All specialty boards in the American Board of Medical Specialties require their members to take periodic exams to maintain their certification but most experts admit it is not enough to keep physicians current in their field. Many older doctors are exempt from periodic testing and don’t stay current.22 There is also a problem in the allocation of the physician’s time. A recent study in the American Journal of Public Health estimates that physicians would spend seven hours a day providing preventive care counseling to patients if they followed all of the recommendations of the U.S. Preventive Services Task Force.23 Although the average time physicians spend with individual patients has not fallen significantly, because of the increasing amount of information to be conveyed, and preventive and treatment measures to discuss, the proportion of physicians saying they do not have enough time to spend with patients rose nearly 24 percent between 1997 and 2001, from 28 percent to 34 percent of doctors surveyed.24 Patients are less likely to trust a diagnosis made by a specialist who spends only a few minutes with them.25 According to a recent article in the Journal of the American Medical Association, patients usually want more information about their medical condition than they receive from their doctors. For instance, during a 20-minute office visit physicians spend less than one minute discussing planning and treatment, on the average. Doctors discuss options and help patients arrive at a treatment based on their preferences during fewer than one in 10 office visits. About half the time, doctors fail to ask patients if they have questions.26

Figure III - Preventable Medical Errors

“Physicians spend less than one minute per office visit, on average, discussing planning and treatment.”

A Harris Poll found that even when physicians offer to answer patients’ questions, 60 percent of patients forget some of the questions they mean to ask.27 Moreover, patients retain only a fraction of the information they receive from their physician during an office visit.28 People think this lack of communication affects the quality of patient care. For instance, more than two-thirds of the public (72 percent) thinks “insufficient time spent by doctors with patients” is one cause of preventable medical errors, and three-fourths (78 percent) think that the occurrence of medical errors could be reduced if physicians spent more time with patients.29 [See Figure III.]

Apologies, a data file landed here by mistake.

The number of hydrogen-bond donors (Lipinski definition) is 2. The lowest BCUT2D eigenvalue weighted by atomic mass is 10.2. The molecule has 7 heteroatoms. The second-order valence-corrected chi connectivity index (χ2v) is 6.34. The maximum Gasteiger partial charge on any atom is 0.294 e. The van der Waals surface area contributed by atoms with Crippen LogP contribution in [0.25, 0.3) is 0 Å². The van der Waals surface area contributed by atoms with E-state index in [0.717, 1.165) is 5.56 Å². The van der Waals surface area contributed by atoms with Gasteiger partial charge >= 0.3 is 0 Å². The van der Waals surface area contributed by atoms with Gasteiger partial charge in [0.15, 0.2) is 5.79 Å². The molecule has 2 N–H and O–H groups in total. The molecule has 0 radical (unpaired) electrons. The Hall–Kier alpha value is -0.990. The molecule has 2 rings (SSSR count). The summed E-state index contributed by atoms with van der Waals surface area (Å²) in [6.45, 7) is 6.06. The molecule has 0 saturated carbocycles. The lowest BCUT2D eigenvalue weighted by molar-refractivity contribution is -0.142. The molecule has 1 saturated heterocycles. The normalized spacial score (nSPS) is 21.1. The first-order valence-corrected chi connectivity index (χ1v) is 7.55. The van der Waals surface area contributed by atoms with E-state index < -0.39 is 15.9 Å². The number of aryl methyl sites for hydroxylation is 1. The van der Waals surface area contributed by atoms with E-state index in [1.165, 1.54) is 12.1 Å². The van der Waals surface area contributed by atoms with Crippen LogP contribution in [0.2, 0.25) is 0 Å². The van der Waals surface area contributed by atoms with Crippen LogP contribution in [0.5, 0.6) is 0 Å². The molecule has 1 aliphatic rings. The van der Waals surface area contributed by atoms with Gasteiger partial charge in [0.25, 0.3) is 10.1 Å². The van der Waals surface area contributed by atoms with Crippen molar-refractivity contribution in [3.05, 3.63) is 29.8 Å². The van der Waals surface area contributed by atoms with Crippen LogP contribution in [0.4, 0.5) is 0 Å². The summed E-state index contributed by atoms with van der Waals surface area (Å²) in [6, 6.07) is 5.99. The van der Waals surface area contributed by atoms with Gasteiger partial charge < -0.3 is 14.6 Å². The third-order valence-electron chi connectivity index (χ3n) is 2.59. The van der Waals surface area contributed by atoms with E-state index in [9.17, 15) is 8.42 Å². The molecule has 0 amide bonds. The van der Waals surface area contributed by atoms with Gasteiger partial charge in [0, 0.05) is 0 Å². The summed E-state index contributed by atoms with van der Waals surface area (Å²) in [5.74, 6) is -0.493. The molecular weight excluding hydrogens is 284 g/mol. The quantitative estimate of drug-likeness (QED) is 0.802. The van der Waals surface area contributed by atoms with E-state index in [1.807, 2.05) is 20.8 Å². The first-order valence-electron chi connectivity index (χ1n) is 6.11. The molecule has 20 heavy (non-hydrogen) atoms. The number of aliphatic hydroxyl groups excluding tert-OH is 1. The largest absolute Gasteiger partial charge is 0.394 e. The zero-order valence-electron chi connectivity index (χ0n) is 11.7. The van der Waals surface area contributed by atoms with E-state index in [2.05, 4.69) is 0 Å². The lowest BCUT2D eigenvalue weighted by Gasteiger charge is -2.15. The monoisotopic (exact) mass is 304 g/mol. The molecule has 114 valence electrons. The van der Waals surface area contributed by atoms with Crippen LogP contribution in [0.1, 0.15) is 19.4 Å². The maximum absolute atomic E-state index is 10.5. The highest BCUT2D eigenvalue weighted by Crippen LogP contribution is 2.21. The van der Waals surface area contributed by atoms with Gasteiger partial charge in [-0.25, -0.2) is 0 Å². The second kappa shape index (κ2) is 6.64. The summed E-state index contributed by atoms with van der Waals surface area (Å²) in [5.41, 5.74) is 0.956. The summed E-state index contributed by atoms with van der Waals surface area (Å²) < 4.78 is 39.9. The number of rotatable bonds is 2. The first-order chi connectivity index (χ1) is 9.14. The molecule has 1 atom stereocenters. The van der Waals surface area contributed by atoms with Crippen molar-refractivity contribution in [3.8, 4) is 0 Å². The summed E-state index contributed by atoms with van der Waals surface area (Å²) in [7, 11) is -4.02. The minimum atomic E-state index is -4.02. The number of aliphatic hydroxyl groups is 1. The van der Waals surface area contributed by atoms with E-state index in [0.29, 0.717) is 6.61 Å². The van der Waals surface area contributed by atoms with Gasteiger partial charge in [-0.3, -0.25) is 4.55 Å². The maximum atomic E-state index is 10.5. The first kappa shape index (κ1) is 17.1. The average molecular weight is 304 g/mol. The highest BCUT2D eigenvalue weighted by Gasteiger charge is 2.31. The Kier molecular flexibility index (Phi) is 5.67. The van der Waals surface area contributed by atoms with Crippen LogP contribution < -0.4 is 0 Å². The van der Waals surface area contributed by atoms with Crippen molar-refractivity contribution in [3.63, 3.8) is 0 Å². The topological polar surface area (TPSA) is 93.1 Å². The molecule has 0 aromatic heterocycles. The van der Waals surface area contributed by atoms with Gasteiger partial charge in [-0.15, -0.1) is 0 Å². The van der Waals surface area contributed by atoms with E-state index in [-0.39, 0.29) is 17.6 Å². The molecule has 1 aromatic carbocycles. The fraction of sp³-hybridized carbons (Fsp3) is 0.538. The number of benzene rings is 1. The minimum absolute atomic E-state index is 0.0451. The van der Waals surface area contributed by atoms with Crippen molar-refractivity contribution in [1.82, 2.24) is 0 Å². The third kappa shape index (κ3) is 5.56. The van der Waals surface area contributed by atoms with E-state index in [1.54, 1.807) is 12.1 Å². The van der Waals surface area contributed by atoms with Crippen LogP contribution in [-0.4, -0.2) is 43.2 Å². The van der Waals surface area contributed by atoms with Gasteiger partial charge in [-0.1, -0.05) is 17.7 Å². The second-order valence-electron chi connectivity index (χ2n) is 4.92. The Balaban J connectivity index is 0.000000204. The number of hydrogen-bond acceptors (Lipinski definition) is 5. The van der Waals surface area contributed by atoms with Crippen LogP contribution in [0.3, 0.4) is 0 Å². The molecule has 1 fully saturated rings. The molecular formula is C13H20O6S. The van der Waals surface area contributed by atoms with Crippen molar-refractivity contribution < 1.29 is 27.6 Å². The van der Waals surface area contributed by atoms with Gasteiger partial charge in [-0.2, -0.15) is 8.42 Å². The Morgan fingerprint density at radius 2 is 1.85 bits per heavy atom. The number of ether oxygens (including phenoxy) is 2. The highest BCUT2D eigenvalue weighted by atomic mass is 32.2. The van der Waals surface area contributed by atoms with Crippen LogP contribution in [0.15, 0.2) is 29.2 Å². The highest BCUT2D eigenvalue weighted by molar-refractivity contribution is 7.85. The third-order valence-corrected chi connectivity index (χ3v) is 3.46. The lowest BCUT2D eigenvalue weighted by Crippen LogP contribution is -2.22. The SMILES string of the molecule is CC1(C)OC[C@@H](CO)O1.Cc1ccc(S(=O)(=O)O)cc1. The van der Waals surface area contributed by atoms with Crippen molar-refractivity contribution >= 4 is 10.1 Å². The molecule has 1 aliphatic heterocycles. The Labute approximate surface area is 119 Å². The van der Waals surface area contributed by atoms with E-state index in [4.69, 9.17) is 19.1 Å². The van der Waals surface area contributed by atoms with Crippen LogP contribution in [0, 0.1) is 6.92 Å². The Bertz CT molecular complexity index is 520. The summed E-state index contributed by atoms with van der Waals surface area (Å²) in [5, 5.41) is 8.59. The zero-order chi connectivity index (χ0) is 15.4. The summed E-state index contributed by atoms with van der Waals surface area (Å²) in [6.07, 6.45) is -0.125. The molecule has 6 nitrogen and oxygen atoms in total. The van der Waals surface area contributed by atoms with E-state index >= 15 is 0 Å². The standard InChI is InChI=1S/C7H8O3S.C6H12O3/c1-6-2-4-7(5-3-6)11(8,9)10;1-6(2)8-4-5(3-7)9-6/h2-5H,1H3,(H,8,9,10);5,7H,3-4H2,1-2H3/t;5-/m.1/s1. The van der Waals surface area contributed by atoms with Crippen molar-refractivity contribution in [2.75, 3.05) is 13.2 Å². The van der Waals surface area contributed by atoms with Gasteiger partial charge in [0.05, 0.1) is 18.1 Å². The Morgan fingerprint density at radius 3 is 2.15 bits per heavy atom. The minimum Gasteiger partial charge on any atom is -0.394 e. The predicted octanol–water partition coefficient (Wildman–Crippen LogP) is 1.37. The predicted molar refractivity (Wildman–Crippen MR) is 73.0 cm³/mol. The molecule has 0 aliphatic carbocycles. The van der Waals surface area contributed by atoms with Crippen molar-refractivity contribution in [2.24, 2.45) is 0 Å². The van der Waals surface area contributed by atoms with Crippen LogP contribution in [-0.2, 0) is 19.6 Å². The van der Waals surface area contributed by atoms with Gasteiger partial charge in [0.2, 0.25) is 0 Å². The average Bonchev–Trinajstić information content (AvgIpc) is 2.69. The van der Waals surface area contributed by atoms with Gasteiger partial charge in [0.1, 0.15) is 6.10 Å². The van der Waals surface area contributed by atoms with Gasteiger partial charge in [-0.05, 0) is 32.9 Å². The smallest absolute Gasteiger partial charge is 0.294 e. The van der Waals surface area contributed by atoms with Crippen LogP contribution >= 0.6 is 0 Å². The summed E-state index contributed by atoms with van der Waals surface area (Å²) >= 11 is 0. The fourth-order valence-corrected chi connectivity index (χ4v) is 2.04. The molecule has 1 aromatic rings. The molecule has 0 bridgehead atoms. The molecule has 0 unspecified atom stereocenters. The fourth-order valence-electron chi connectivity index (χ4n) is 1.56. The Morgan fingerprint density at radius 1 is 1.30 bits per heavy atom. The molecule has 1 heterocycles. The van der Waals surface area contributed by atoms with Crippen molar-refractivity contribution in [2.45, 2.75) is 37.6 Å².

Physicians will always serve an important role advising patients about their medical needs. But patients need other options. Patients seeking medical information on their own are partially substituting for the service of physicians.30 A few hours spent on the Internet may substitute for a costly face-to-face office visit.

Managed Care Created Distrust of Insurers. In the 1980s and 1990s, employers began replacing fee-for-service health plans with managed care in an attempt to reduce their health care costs. Managed care organizations tried to hold costs down by negotiating deeply discounted fees with providers and by limiting access to services they deemed unnecessary. They often limited doctor discretion and replaced it with protocols for managing patient care. In many cases physicians were directly employed by health insurers and given financial incentives to withhold or limit access to types of care the insurance companies considered wasteful or costly.31 Even today, nearly one-third (31 percent) of U.S. physicians report they sometimes do not discuss useful treatments that are not covered by insurers.32

Practices like these led to a consumer backlash in the 1990s, as patients saw managed care as a threat to their health and well-being.33

“The number of people with health savings accounts could grow to 18 million by 2012.”

Employers Are Requiring Workers to Share More Costs. Employers are increasingly shifting health care costs and risks to employees.34 For instance, during the period from 1993 to 2004, the average annual deductible workers with conventional health plans had to pay before insurance began to pay rose an average of 86 percent from $222 to $414. For family plans, the deductibles rose by 74 percent ($495 to $861).35 Over the past 10 years PPOs with higher deductibles have been replacing first-dollar HMO plans.36 PPO coverage has risen from 27 percent of all covered employees to 58 percent. PPO plans have higher deductibles and 31 percent of PPOs used by small employers now feature in-network deductibles of $1,000 or more.37

More employers are offering consumer-driven health plans, which usually include high deductible health insurance coupled with personal health accounts which workers use to pay for their incidental medical spending.38 A recent Milliman employer survey found that almost all (98 percent) employers are considering offering high deductible health plans, whereas in 2003 less than half (48 percent) considered offering them.39 In 2002, only about one percent of workers (1.5 million people) had health plans featuring personal health accounts.40 According to a new estimate by Forrester Research, the number of people with health savings accounts could grow to 18 million, with $35 billion in assets, by 2012.41 [See the sidebar “Personal Health Accounts.”]